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Allergic inflammation in the upper respiratory tract of the rat upon repeated inhalation exposure to the contact allergen dinitrochlorobenzene (DNCB).

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Author: Triel, J.J. van · Arts, J.H. · Muijser, H. · Kuper, C.F.
Institution: TNO Kwaliteit van Leven
Source:Toxicology, 1, 269, 73-80
Identifier: 346422
Keywords: Chemistry · 1 chloro 2,4 dinitrobenzene · allergen · autacoid · animal · article · breathing mechanics · comparative study · drug effect · exposure · female · immunology · inhalational drug administration · pathology · pathophysiology · rat · respiratory system · skin allergy · Wistar rat · Administration, Inhalation · Allergens · Animals · Dermatitis, Allergic Contact · Dinitrochlorobenzene · Female · Inflammation Mediators · Inhalation Exposure · Rats · Rats, Wistar · Respiratory Mechanics · Respiratory System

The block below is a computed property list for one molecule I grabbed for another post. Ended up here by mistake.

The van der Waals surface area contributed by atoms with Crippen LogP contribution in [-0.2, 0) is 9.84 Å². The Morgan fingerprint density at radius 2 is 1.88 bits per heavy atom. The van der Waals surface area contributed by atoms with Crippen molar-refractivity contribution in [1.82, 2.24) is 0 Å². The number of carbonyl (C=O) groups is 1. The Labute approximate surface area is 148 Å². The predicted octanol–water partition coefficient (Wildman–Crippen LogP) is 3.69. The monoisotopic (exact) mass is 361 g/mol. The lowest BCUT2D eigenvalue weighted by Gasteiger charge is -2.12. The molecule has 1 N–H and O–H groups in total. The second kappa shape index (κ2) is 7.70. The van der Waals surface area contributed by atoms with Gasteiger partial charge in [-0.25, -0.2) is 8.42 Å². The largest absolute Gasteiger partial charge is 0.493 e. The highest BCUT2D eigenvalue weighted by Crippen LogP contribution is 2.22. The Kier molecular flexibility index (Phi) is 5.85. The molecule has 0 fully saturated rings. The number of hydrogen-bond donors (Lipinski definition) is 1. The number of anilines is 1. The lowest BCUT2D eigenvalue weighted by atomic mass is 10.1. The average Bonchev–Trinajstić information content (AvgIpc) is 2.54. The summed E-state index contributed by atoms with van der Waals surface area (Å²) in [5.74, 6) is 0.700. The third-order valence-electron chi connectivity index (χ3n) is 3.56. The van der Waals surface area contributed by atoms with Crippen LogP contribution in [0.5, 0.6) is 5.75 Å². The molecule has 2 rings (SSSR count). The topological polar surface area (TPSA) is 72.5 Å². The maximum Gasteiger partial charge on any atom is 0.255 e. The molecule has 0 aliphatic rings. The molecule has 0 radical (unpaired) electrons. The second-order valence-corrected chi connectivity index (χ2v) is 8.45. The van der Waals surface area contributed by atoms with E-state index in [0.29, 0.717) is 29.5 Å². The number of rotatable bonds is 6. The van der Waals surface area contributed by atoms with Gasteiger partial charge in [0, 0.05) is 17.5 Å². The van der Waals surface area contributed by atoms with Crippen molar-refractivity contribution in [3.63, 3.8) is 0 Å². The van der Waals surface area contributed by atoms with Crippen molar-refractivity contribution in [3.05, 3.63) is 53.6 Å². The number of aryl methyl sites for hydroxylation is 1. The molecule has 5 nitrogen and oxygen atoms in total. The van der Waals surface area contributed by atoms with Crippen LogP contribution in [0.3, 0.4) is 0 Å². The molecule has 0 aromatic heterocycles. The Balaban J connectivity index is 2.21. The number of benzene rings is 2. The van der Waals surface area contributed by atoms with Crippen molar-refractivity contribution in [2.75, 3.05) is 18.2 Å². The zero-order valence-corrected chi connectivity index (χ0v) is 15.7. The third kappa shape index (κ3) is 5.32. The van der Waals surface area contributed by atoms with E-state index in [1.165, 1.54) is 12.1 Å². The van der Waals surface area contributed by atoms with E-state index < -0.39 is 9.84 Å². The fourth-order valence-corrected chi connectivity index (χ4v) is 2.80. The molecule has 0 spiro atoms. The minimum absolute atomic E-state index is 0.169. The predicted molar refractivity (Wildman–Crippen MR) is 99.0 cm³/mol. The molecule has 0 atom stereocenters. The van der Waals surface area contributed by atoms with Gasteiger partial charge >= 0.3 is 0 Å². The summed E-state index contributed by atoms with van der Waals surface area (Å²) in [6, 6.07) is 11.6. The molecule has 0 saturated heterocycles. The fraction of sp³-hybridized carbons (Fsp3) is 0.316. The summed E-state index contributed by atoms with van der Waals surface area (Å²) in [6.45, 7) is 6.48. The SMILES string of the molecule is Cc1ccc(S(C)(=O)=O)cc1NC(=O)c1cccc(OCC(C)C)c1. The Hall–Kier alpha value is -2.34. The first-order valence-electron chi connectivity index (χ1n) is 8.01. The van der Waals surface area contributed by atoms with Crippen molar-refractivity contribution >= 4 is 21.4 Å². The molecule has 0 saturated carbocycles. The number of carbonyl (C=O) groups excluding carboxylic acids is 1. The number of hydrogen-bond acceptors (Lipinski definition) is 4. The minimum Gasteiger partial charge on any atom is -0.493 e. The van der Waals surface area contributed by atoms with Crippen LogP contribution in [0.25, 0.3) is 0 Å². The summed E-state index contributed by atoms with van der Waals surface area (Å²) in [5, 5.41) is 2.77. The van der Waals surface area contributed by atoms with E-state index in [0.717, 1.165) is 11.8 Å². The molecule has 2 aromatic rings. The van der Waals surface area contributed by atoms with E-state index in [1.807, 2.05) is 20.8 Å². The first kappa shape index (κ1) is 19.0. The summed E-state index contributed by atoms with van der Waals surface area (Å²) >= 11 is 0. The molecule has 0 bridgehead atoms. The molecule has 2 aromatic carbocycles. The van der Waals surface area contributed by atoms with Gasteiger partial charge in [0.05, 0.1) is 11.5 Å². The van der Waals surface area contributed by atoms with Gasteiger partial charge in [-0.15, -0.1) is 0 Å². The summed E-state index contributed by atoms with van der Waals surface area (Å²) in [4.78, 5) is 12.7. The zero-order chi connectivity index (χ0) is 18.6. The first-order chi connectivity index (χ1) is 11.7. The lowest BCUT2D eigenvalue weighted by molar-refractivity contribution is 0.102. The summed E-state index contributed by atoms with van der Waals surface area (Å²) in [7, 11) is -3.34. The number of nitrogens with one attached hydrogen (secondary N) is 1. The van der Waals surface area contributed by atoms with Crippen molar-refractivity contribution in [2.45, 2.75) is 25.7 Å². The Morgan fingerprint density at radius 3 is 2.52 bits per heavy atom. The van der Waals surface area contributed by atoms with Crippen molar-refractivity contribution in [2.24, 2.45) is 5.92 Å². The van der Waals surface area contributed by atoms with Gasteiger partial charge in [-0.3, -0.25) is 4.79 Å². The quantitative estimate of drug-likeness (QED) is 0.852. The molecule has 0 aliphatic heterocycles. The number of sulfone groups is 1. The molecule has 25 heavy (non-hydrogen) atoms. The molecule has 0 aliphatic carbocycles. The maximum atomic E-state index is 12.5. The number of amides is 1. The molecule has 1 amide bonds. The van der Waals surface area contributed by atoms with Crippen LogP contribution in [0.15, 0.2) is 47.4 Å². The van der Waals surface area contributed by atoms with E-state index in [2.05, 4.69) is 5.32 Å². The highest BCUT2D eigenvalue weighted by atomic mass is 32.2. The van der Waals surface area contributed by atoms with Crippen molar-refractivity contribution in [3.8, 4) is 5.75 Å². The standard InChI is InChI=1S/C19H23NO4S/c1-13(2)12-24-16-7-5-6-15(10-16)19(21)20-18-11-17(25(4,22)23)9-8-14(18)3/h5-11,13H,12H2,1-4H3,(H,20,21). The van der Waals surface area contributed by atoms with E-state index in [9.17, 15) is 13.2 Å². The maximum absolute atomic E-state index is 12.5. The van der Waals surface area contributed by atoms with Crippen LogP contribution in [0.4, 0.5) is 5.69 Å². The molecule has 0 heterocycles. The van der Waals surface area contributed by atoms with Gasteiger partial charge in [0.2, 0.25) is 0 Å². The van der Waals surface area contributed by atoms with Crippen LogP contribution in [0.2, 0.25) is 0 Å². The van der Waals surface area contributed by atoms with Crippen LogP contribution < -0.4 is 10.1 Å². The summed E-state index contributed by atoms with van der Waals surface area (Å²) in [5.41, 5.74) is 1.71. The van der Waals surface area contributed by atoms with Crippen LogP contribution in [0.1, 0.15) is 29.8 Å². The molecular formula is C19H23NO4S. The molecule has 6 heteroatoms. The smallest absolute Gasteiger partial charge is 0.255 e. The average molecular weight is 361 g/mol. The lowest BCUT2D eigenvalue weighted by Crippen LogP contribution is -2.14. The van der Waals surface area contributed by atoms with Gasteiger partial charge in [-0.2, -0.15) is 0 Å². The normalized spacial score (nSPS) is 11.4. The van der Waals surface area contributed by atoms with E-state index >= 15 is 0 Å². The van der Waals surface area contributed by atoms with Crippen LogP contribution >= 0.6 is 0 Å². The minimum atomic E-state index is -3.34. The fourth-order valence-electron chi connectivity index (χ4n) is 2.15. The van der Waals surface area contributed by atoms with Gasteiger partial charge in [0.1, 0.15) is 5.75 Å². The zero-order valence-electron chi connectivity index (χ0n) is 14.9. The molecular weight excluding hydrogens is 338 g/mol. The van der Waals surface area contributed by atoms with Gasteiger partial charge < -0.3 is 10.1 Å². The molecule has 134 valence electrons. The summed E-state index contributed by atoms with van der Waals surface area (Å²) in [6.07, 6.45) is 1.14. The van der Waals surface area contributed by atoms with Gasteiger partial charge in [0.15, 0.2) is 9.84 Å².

Previously, the contact allergen dinitrochlorobenzene (DNCB) was identified as a sensitizer by inhalation in BALB/c mice; in addition, DNCB induced a lymphocytic infiltrate in the larynx of dermally sensitized Th1-prone Wistar rats upon a single inhalation challenge. In the present study, repeated inhalation exposures to DNCB were investigated using the same protocol as the single-challenge study: female Wistar rats were dermally sensitized with DNCB and subsequently challenged by inhalation exposure to 7 or 15 mg/m(3) DNCB twice a week for 4 weeks. Allergy-related apnoeic breathing was not observed. DNCB-specific IgG antibodies were found in the serum and--predominantly lymphocytic--inflammations were found in the nasal tissues and larynx. Similar effects were observed in animals repeatedly exposed by inhalation without previous dermal contact, indicating sensitization by inhalation. The inflammation may be the upper respiratory tract analogue of hypersensitivity pneumonitis/allergic alveolitis. Possible progression of the airway inflammation upon long-term exposure should be investigated to support or dismiss discrimination between contact and respiratory allergens in relation to respiratory allergy. (c) 2010 Elsevier Ireland Ltd. All rights reserved.